20/02/2024·4 mins to read

Adapting to the proposed 39% trustee tax rate: options and risks

It is highly likely that, from 1 April 2024, the tax rate applying to “trustee income” of trusts will increase from 33% to 39%, in line with the top personal tax rate. 

The increase was included in a tax Bill introduced by the previous Labour Government, motivated in particular by a concern that high net worth individuals and families were using trusts to escape the 39% top personal rate. The Bill lapsed at election time, but has been reinstated. It seems that the National-led coalition Government intends to press ahead with the increase to the trustee rate (along with most other measures in the Bill).

To put the increase in context, first a little background on how income of typical New Zealand “complying” trusts is taxed (the rules being different for “foreign” or “non-complying” trusts):

  • Income earned by trustees in trust is taxed either as “trustee income” (currently at 33% or, likely from 1 April, at 39%) or as “beneficiary income” if distributed to a beneficiary within the relevant tax year or within certain timeframes following the end of the year. 
  • Beneficiary income is taxed at the beneficiary’s personal tax rate(s). This does not, however, apply to distributions to a minor beneficiary, being a beneficiary who is under 16 years at the trust’s balance date for the tax year. Distributions of income to a minor beneficiary are taxed as trustee income, at the trustee tax rate. This is to prevent distributions to minors being taxed at a lower rate, due to concerns that such distributions are more likely to be used to fund expenses of adults (eg parents) on higher tax rates.
  • If trust income is treated as trustee income and tax is paid by the trustees accordingly, a subsequent distribution of the tax paid (capitalised) income is generally not taxable to the recipient beneficiary.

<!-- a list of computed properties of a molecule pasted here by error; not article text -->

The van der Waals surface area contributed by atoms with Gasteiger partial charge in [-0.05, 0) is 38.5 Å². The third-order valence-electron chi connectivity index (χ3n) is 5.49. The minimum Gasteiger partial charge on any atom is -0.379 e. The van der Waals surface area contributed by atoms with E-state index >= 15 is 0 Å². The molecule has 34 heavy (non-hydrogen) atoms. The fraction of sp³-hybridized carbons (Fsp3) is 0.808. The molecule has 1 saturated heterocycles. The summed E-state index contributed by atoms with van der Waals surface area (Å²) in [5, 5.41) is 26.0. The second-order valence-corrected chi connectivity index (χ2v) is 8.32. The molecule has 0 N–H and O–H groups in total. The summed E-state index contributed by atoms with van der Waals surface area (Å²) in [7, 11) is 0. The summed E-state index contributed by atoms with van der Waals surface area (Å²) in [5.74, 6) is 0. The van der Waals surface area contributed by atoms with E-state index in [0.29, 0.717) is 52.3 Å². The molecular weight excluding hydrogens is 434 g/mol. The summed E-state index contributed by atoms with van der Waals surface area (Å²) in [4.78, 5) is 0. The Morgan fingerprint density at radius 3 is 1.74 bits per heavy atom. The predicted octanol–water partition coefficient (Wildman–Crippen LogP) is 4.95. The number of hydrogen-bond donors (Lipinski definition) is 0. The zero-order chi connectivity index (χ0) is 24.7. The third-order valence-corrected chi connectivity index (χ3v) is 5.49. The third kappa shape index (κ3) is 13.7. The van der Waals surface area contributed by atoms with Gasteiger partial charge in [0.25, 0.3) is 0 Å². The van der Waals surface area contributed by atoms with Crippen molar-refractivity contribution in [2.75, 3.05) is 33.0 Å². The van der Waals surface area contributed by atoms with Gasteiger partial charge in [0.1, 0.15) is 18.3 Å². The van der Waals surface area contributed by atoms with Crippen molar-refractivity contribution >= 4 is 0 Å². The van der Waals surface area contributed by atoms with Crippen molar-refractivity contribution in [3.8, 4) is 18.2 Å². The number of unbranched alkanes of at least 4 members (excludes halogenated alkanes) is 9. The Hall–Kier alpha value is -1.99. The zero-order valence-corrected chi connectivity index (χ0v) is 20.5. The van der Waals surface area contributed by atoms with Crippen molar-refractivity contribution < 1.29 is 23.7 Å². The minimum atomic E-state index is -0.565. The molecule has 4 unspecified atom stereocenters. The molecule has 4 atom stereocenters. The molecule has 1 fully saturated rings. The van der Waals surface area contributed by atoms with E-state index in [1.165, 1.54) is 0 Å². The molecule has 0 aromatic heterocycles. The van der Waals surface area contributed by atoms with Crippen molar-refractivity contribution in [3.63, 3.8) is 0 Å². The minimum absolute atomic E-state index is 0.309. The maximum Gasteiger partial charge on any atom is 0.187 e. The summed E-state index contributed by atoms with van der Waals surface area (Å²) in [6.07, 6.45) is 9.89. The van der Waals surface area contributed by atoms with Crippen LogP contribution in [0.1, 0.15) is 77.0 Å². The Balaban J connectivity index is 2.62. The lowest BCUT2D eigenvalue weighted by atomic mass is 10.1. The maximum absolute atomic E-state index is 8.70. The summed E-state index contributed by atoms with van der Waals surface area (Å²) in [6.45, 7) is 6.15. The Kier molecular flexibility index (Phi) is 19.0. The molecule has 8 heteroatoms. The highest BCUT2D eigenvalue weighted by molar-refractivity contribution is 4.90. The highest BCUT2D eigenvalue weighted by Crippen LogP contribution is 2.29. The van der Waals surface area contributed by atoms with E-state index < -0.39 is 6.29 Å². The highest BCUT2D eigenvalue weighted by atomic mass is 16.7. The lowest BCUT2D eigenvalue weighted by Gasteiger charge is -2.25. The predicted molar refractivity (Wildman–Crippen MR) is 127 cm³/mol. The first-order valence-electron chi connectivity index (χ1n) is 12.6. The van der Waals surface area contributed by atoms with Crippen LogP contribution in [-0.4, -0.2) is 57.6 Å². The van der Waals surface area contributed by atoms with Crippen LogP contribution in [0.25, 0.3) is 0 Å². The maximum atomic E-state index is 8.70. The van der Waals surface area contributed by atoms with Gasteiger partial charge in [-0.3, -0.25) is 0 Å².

In anticipation of the increase to the trustee rate, IRD has released a “general article” that is intended to provide high-level guidance on how, particularly from a tax avoidance perspective, it is likely to view some taxpayer transactions and structural changes that might be considered in response to the increase (see article “Proposed increase in the trustee tax rate to 39%” GA 24/01).

IRD discusses five different scenarios:

  1. A company is owned by a trust and pays out retained earnings as dividends before the tax rate increase and/or reduces its dividends from 1 April 2024:
    IRD considers this is unlikely to be tax avoidance, in the absence of any “artificial or contrived” features. An example given of where IRD might be concerned is the crediting of the trust’s shareholder current account with the company, so as to accelerate the payment of a dividend before 1 April, where there is doubt that the company could pay the credit balance if it was liquidated. 
    Takeaway: The dividend must be “real” (to use IRD’s terminology). Crediting shareholders’ current accounts where the company has sufficient net assets to back the crediting should be acceptable. 
  2. Trustee distributes income to a lower tax-rate beneficiary as “beneficiary income”: A distribution of beneficiary income to a beneficiary to ensure the income is taxed at a rate lower than the trustee tax rate, is generally acceptable to IRD. But it may not be acceptable where, “in reality”, the beneficiary is not entitled to the distribution or will not benefit from it. Where the amount is immediately resettled on the trust or the beneficiary is not informed about the distribution or cannot demand payment from the trustee, IRD may have concerns.